In view of the unquestioned interest of the City of New York in the health and safety of its fire-fighters, as well as that of the citizens they serve, we conclude that the regulation in question is reasonably related to that interest, that the findings of fact below were not erroneous, and that therefore the order appealed from must be affirmed.3
The Regulation reads in part as follows:
SUBJECT: HEALTH AND SAFETY STANDARDS FOR HAIR AND BEARDS
STATEMENT OF POLICY
A) The grooming of individual members of this Department must be consistent with the conditions under which he is employed. Most of our work takes place in highly heated, toxic, poorly illuminated, abnormal and unsanitary conditions. Smoke inhalation, heat prostration, lacerations, burns and falls are common consequences of firefighting. Hair of excessive length on the head, and hair on the face of any length will increase the probabilities of the indispositions mentioned above. With the mask facepiece designs currently in use it has been reliably proven by NASA, the National Bureau of Standards and others that it is impossible to obtain a satisfactory seal on a bearded man.
B) It is evident also that flowing hair is more readily ignited and that hair, excessive to any degree, acts as an insulator, retaining body heat and raising body temperatures at a time when eliminating body heat through exposed skin surface is highly desirable.
C) The health of the individual fireman is also compromised when working in an unsanitary environment. Exposed hair is a breeding place for germs. Lacerations on hair covered surfaces are subject to infection in direct proportion to the area and depth of the hair thereby complicating the injury and extending recuperation period.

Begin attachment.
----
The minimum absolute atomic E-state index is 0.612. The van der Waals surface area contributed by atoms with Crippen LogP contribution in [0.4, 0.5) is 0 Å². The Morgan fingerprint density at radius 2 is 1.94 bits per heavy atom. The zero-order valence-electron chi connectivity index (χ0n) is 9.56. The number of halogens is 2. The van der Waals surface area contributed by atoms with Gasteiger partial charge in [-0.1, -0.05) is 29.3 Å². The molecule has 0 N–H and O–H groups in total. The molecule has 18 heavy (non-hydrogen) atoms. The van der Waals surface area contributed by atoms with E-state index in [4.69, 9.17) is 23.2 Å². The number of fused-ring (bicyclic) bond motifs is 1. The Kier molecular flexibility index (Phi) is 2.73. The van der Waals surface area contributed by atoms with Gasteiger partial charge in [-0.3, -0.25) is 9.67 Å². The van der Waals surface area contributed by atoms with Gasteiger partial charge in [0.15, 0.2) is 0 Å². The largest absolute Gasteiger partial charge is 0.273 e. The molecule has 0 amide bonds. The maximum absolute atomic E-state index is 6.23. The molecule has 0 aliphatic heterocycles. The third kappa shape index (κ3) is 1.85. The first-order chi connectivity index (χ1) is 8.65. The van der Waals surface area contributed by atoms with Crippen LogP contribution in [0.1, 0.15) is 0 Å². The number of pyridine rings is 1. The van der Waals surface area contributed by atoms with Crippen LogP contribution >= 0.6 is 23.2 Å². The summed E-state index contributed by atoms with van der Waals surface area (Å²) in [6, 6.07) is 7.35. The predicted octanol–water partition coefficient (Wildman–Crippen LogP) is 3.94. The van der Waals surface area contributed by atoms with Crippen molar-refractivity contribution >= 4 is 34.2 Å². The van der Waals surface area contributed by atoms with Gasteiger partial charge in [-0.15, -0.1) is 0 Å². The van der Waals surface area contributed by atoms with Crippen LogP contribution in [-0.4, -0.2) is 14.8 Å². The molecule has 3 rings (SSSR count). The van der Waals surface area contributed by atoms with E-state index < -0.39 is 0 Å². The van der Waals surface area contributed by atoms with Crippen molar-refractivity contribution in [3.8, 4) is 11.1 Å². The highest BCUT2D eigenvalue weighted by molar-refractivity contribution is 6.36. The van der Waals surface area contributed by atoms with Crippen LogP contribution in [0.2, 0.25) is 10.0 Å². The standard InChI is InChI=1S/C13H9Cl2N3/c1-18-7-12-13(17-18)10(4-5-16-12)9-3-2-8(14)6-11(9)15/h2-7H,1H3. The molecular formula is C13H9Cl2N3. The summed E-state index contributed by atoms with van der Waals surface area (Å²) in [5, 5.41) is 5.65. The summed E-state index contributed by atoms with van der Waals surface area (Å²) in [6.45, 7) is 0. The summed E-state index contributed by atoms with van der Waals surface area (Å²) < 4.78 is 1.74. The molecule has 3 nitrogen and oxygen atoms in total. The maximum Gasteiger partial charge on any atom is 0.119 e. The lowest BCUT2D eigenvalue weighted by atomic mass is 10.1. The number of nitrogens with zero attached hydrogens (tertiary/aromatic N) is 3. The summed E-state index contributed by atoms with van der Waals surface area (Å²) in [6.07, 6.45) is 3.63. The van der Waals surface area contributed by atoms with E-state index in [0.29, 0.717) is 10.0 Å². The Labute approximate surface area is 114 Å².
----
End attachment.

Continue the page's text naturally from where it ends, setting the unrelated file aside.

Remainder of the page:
D) Accordingly, safety standards for personal grooming and procedures for implementation are hereby established within the following guidelines. They shall apply to all members capable of performing fire duty.
A) Head hair:
Head hair shall be of such length and style as desired but shall be within the following restrictions:
a. Hair on top of the head shall not be excessive in length at any point.
b. Hair, except for shingled or cropped areas, shall not protrude below any point along the full band line of the helmet.
c. Hair at the back of the neck shall be tapered neatly and shall not extend below the shirt collar.
B) Facial hair:
Moustaches are permitted, but shall conform to the following:
a. They must be closely trimmed.
b. They must not extend beyond the corners of the mouth.
c. They must not extend below any portion of the upper lip.
Beards or goatees are not permitted
All members shall be otherwise freshly shaven when reporting for duty
Sideburns shall be kept neatly trimmed and close to the face to avoid any possibility of a defective mask facepiece seal
a. They shall not extend below the lower extremity of the ear.
In the Michini case the named plaintiff, while on the stand, in order to illustrate his assertion that hair does not burn, struck a match and held it briefly to his hair, which proceeded to burn brightly for several seconds causing five fire officers in the courtroom to jump to their feet and shout warnings. Singed but undaunted, the plaintiff blamed the blaze on his hair spray. The court was unimpressed: "Viewing the testimony on the subject as a whole, we are persuaded that hair exposed at the back of the neck constitutes a hazard on the fire-grounds." 379 F. Supp. at 847 (footnote omitted)
We note in passing the other courts not cited heretofore that have upheld similar regulations, e. g., Yarbrough v. City of Jacksonville, 363 F. Supp. 1176 (M.D. Fla .1973); Manco v. Town of Irvington, 126 N.J.Super. 148, 313 A.2d 219 (App.Div.1973), aff'd, 64 N.J. 142, 313 A.2d 204 (1974). But cf. Lindquist v. City of Coral Gables, 323 F. Supp. 1161 (S.D. Fla. 1971) (length-of-sideburns regulation struck down. However, in Lindquist the parties stipulated (inter alia) that plaintiff's sideburns did not present a health hazard or physical danger, and that the regulation was founded primarily on a desire for "uniformity, neatness and style," rather than on a desire for safety)